If you were lucky enough to experience growing up in the 1980s, and Bill Cosby wasn't your thing, then you'd know that Alan Thicke was almal se TV pa.
Alan, who died Tuesday at age 69, starred in Growing Pains as Dr. Jason Seaver, an open-hearted parent and an enlightened husband, working from home to help tend the kids while his wife revived her career.
ABC’s “Growing Pains” was pure comfort food about a suburban family with a genial, father-knows-best patriarch, cheerful mom (Joanna Kerns) and a brood that included breakout heartthrob Kirk Cameron as teenager Mike and, in the show’s final 1991-92 season, Leonardo DiCaprio.
The Canadian-born TV host, writer, composer and actor died of a heart attack, said Carleen Donovan, who is a publicist for Thicke’s son, singer Robin Thicke. She had no further details.
“I spent Monday through Friday for seven important years with Alan Thicke as my ‘TV dad,'” Cameron said in a statement. “I’m shocked and truly heartbroken today at the news of his death. Alan was a generous, kind and loving man. I am so blessed to have grown up with him.”
Thicke’s fellow Canadians also responded quickly. William Shatner posted on Twitter that he was saddened by his loss, and singer Anne Murray’s Twitter post said she was “shocked and devastated,” recalling him as a friend and the writer-producer of many of her TV specials.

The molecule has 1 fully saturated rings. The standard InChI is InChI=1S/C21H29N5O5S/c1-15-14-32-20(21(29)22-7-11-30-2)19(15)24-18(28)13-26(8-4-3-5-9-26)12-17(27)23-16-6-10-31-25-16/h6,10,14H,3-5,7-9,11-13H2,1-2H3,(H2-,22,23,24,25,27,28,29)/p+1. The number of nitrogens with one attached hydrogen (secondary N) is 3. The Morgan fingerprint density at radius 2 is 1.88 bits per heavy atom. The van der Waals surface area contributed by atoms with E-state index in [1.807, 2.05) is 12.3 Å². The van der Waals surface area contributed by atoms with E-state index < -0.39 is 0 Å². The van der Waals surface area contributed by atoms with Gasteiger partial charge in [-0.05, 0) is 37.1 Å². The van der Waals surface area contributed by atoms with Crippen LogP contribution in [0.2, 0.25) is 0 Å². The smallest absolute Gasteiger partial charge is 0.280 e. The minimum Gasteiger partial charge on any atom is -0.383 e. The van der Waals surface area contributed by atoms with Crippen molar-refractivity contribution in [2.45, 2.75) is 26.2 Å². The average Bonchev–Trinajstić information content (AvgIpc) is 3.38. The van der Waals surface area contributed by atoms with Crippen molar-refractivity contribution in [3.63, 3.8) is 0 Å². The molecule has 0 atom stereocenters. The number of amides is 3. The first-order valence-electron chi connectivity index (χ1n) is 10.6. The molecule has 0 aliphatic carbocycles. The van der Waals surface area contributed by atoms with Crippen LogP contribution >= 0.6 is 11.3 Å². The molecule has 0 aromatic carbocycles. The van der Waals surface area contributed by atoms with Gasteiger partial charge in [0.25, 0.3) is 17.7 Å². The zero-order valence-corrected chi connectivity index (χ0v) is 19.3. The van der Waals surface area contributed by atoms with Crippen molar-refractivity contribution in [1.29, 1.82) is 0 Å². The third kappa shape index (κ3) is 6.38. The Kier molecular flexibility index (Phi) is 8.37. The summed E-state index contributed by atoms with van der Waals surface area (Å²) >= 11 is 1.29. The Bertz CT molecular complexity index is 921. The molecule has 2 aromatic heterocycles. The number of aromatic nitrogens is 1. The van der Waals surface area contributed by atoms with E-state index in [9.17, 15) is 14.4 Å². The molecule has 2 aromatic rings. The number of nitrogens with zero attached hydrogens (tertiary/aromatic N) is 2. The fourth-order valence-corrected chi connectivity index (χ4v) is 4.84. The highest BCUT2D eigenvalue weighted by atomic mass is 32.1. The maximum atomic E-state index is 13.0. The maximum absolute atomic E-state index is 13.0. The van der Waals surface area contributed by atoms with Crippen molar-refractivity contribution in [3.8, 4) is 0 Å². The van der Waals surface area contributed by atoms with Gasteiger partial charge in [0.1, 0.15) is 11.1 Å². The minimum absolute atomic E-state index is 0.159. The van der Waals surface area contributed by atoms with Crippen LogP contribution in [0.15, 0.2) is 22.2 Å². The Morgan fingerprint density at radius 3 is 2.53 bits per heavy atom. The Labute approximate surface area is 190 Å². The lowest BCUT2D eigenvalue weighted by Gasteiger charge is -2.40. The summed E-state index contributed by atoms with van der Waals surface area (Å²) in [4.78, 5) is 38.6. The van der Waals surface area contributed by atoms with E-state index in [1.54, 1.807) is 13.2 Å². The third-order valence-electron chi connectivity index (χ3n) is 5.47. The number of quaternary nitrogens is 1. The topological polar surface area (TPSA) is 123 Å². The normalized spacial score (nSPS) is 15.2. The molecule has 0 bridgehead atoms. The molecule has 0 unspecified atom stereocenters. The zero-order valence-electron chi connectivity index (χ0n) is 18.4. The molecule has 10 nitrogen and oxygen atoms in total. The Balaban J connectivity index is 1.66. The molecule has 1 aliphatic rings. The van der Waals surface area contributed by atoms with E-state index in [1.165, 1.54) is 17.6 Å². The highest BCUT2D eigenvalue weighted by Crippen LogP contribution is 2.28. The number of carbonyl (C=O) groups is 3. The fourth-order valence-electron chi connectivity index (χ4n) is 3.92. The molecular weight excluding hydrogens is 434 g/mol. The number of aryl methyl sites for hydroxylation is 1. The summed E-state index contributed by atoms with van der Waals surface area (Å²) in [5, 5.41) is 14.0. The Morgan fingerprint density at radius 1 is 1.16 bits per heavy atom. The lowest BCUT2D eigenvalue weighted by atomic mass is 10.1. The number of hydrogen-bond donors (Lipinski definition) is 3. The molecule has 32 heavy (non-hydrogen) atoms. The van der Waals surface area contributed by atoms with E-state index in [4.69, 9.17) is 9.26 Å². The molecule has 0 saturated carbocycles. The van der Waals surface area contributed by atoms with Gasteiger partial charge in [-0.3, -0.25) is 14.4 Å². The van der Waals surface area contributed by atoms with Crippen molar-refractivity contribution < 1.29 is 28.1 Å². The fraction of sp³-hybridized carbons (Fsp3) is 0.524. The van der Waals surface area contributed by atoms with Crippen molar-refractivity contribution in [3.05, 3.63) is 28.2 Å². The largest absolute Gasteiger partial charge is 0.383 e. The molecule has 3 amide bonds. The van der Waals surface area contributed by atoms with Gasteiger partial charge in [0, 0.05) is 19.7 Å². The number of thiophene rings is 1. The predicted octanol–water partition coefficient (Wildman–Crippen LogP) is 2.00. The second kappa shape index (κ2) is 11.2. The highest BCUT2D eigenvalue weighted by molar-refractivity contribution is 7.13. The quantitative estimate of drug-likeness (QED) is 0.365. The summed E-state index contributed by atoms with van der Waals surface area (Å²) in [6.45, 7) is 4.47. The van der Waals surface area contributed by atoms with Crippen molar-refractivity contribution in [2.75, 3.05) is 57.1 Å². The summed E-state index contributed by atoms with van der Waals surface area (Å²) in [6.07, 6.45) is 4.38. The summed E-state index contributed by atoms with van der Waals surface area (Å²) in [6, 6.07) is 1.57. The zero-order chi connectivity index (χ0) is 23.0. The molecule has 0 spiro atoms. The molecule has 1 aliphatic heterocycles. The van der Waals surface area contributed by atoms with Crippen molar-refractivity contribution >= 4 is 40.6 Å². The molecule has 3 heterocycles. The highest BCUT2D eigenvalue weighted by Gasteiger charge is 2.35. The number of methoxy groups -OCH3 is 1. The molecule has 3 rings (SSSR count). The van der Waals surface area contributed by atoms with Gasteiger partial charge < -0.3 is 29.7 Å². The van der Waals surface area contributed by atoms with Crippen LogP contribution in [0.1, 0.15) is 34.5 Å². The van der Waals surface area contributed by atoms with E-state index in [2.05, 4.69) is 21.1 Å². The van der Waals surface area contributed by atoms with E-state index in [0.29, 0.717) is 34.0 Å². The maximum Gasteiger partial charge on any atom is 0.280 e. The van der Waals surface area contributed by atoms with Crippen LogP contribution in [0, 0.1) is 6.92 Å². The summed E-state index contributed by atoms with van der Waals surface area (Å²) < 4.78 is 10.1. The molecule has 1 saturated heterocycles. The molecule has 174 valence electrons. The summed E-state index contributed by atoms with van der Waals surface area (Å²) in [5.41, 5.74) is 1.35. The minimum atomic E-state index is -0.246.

Prime Minister Justin Trudeau tweeted, “Alan Thicke was proudly Canadian, never forgetting his roots as he soared to stardom.”
The Edmonton Oilers weighed in as well. “RIP to one of the great ones, Alan Thicke,” was posted on the hockey team’s website, with a photo of a youthful Thicke and Wayne Gretzky on the ice.
Born in Ontario, Canada, in 1947, Thicke was nominated for three Emmy Awards for his work in the late 1970s as a writer for Barry Manilow’s talk show, and later for a satirical take on the genre in the variety show America 2-Night.
He composed several popular theme songs, including the original theme for The Wheel of Fortune and other shows including The Facts of Life and Diff’rent Strokes.
Perhaps his boldest assault on the U.S. market was as a virtual unknown taking on the King of Late Night, Johnny Carson. Thicke of the Night was a syndicated talk-music-and-comedy show meant to go head-to-head against NBC’s “The Tonight Show Starring Johnny Carson.”
In the 1990s and beyond, Thicke stayed busy as a celebrity TV host and with guest shots on dozens of series, including How I Met Your Mother and, this year, the Netflix series Fuller House starring Candace Cameron Bure and the NBC drama This Is Us.
Other celebrities who had crossed paths with Thicke, whether through music, acting or simply as friends, expressed their sorrow at news of his death.
“I grew up watching him and got to know him through Robin. He was always so kind to me,” John Legend posted on Twitter.